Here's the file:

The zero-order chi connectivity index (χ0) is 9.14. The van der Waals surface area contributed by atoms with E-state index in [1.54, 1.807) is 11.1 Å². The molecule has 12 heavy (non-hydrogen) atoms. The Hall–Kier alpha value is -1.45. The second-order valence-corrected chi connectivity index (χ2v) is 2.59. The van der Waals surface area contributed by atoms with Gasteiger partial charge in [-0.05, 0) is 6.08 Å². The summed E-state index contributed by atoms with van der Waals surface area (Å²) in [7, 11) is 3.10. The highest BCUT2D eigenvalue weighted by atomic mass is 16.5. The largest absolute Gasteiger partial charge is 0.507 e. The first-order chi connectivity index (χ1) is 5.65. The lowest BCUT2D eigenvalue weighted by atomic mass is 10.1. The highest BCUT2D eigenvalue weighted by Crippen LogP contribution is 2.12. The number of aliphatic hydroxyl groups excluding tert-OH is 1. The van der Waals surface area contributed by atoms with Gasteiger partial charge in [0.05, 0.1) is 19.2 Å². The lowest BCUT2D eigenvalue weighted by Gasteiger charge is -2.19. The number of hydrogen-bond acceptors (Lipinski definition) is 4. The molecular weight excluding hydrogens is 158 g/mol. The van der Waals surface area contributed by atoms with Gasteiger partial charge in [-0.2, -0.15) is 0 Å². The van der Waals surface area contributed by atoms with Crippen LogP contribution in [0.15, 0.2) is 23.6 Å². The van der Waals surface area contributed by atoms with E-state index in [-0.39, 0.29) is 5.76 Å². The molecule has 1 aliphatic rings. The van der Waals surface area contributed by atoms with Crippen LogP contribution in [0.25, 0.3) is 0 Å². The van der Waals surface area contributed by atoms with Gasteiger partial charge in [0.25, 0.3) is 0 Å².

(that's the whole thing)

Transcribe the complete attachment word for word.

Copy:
The zero-order chi connectivity index (χ0) is 9.14. The van der Waals surface area contributed by atoms with E-state index in [1.54, 1.807) is 11.1 Å². The molecule has 12 heavy (non-hydrogen) atoms. The Hall–Kier alpha value is -1.45. The second-order valence-corrected chi connectivity index (χ2v) is 2.59. The van der Waals surface area contributed by atoms with Gasteiger partial charge in [-0.05, 0) is 6.08 Å². The summed E-state index contributed by atoms with van der Waals surface area (Å²) in [7, 11) is 3.10. The highest BCUT2D eigenvalue weighted by atomic mass is 16.5. The largest absolute Gasteiger partial charge is 0.507 e. The first-order chi connectivity index (χ1) is 5.65. The lowest BCUT2D eigenvalue weighted by atomic mass is 10.1. The highest BCUT2D eigenvalue weighted by Crippen LogP contribution is 2.12. The number of aliphatic hydroxyl groups excluding tert-OH is 1. The van der Waals surface area contributed by atoms with Gasteiger partial charge in [0.05, 0.1) is 19.2 Å². The lowest BCUT2D eigenvalue weighted by Gasteiger charge is -2.19. The number of hydrogen-bond acceptors (Lipinski definition) is 4. The molecular weight excluding hydrogens is 158 g/mol. The van der Waals surface area contributed by atoms with Gasteiger partial charge in [-0.2, -0.15) is 0 Å². The van der Waals surface area contributed by atoms with Crippen LogP contribution in [0.15, 0.2) is 23.6 Å². The van der Waals surface area contributed by atoms with E-state index in [-0.39, 0.29) is 5.76 Å². The molecule has 1 aliphatic rings. The van der Waals surface area contributed by atoms with Crippen LogP contribution in [0.25, 0.3) is 0 Å². The van der Waals surface area contributed by atoms with Gasteiger partial charge in [0.25, 0.3) is 0 Å².